My campaign has been having unusually long breaks between games lately. For many games, this is the end. Players will lose interest, they’ll forget what’s been happening, and they’ll plan away the time that used to be reserved for D&D. It’s not always someone’s fault. Sometimes people move, sometimes they get new jobs, and sometimes it just becomes harder to play as often as you once did. Time moves too far, life gets in the way, and the game gets left behind. In this age of data and communication, it doesn’t have to be that way. There is a multitude of ways to keep your players informed, in touch, and, engaged.
One great way to keep everyone in touch, even when they’re spread out, is a campaign wiki. Wizard’s has their own offering, but I prefer Obsidian Portal. It allows you to make pages for the important characters and places in your game. These pages can include pictures, stats, maps, and anything else you could want. It also gives you the ability to add a forum for you and the players to keep in touch, an adventure log so you can keep track of the happenings in your ongoing game, and a calendar to keep your players updated on when things are going to happen. My old group really responded to this. It was an easy way to keep them up to date with when we met and when we played while also giving them a resource to keep track of the game. The various character pages allowed them to easily keep track of who was who and what they were doing in the world.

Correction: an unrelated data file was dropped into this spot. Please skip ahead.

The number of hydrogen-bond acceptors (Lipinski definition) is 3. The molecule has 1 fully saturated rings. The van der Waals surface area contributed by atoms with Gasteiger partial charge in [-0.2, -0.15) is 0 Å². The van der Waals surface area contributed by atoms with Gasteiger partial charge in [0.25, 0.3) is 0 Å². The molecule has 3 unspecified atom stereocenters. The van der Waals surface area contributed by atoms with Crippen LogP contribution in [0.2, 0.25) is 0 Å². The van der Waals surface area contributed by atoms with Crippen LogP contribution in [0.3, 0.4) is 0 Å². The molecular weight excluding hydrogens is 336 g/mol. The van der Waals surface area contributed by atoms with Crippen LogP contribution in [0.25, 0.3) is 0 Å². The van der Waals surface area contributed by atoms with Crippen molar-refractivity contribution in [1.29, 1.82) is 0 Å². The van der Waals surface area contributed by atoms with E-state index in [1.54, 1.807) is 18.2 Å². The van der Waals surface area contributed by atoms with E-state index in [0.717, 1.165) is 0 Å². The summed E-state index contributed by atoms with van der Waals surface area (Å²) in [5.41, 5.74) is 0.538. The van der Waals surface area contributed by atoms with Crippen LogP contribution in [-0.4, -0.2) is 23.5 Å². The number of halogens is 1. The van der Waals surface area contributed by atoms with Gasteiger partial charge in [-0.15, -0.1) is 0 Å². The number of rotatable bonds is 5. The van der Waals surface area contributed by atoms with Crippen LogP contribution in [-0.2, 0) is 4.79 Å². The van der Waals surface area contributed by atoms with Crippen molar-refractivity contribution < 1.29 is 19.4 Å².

Facebook is another powerful resource for you and your group. The ‘groups’ feature allows you to keep in touch with your players in a private and open ended way. The ability to post pictures and videos allows you to share both game related and fun things with your group. The ability to post links allows you to share tools (or great blogs) from across the internet. And the group chat allows you to communicate with all of your players at the same time. I use it with my current group; it’s probably the main reason why we’re still playing with our three week plus breaks.
The best thing you can do is just keep in touch with your players. I have all my players’ cell phone numbers, I’m friends with all of them on Facebook, and I talk to all of them regularly. I’m aware that my situation isn’t typical here. I’m not saying you have to be best friends with your entire group, but it doesn’t hurt to talk to on the regular. By talking to them often (and occasionally bringing up your game) you keep the campaign on their mind so even when you’re not playing, it’s still on the mind of you and your players. One thing I like to do is tease my players with upcoming events in the game. Not only is this fun for me, but it gets their minds on what will happen the next time we play.
If you keep your players’ minds on the game even when the game isn’t happening, you’re sure to avoid the problems that come from too long between sessions. But remember, don’t inundate your players, a careful balance will keep them thinking about the game, but keep them from getting annoyed.